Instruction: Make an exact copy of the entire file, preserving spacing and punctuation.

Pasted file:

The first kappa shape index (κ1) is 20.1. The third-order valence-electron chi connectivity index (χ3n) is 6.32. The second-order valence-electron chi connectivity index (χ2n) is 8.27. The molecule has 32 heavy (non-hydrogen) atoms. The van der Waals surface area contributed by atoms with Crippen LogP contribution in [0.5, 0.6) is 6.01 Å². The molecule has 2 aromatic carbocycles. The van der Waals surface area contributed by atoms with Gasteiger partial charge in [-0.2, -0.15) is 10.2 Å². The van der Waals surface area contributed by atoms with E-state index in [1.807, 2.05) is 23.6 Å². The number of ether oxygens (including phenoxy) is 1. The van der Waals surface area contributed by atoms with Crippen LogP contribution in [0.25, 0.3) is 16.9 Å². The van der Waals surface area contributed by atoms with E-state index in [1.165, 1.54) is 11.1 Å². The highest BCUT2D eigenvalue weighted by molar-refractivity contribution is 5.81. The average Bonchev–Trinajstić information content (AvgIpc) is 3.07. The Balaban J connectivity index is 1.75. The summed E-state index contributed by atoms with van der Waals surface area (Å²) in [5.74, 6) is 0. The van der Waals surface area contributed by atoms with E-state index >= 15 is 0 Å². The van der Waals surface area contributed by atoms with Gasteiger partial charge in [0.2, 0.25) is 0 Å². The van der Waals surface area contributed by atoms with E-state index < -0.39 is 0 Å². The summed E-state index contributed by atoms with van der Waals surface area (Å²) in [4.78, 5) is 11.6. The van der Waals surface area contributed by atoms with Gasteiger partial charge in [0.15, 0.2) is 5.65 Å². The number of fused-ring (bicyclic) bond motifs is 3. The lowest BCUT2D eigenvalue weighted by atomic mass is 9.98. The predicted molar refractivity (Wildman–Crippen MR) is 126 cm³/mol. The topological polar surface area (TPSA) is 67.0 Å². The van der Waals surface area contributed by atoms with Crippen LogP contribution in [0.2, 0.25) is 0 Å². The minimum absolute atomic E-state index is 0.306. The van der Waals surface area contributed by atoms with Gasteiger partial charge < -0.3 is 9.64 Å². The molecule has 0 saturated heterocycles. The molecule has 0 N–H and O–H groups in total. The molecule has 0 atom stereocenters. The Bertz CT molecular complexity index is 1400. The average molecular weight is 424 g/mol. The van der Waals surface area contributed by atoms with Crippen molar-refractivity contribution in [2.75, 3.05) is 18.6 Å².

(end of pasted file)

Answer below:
The first kappa shape index (κ1) is 20.1. The third-order valence-electron chi connectivity index (χ3n) is 6.32. The second-order valence-electron chi connectivity index (χ2n) is 8.27. The molecule has 32 heavy (non-hydrogen) atoms. The van der Waals surface area contributed by atoms with Crippen LogP contribution in [0.5, 0.6) is 6.01 Å². The molecule has 2 aromatic carbocycles. The van der Waals surface area contributed by atoms with Gasteiger partial charge in [-0.2, -0.15) is 10.2 Å². The van der Waals surface area contributed by atoms with E-state index in [1.807, 2.05) is 23.6 Å². The number of ether oxygens (including phenoxy) is 1. The van der Waals surface area contributed by atoms with Crippen LogP contribution in [0.25, 0.3) is 16.9 Å². The van der Waals surface area contributed by atoms with E-state index in [1.165, 1.54) is 11.1 Å². The highest BCUT2D eigenvalue weighted by molar-refractivity contribution is 5.81. The average Bonchev–Trinajstić information content (AvgIpc) is 3.07. The Balaban J connectivity index is 1.75. The summed E-state index contributed by atoms with van der Waals surface area (Å²) in [5.74, 6) is 0. The van der Waals surface area contributed by atoms with E-state index >= 15 is 0 Å². The van der Waals surface area contributed by atoms with Gasteiger partial charge in [0.2, 0.25) is 0 Å². The van der Waals surface area contributed by atoms with E-state index < -0.39 is 0 Å². The summed E-state index contributed by atoms with van der Waals surface area (Å²) in [4.78, 5) is 11.6. The van der Waals surface area contributed by atoms with Gasteiger partial charge in [0.15, 0.2) is 5.65 Å². The number of fused-ring (bicyclic) bond motifs is 3. The lowest BCUT2D eigenvalue weighted by atomic mass is 9.98. The predicted molar refractivity (Wildman–Crippen MR) is 126 cm³/mol. The topological polar surface area (TPSA) is 67.0 Å². The van der Waals surface area contributed by atoms with Crippen LogP contribution in [0.2, 0.25) is 0 Å². The minimum absolute atomic E-state index is 0.306. The van der Waals surface area contributed by atoms with Gasteiger partial charge < -0.3 is 9.64 Å². The molecule has 0 saturated heterocycles. The molecule has 0 N–H and O–H groups in total. The molecule has 0 atom stereocenters. The Bertz CT molecular complexity index is 1400. The average molecular weight is 424 g/mol. The van der Waals surface area contributed by atoms with Crippen molar-refractivity contribution in [2.75, 3.05) is 18.6 Å².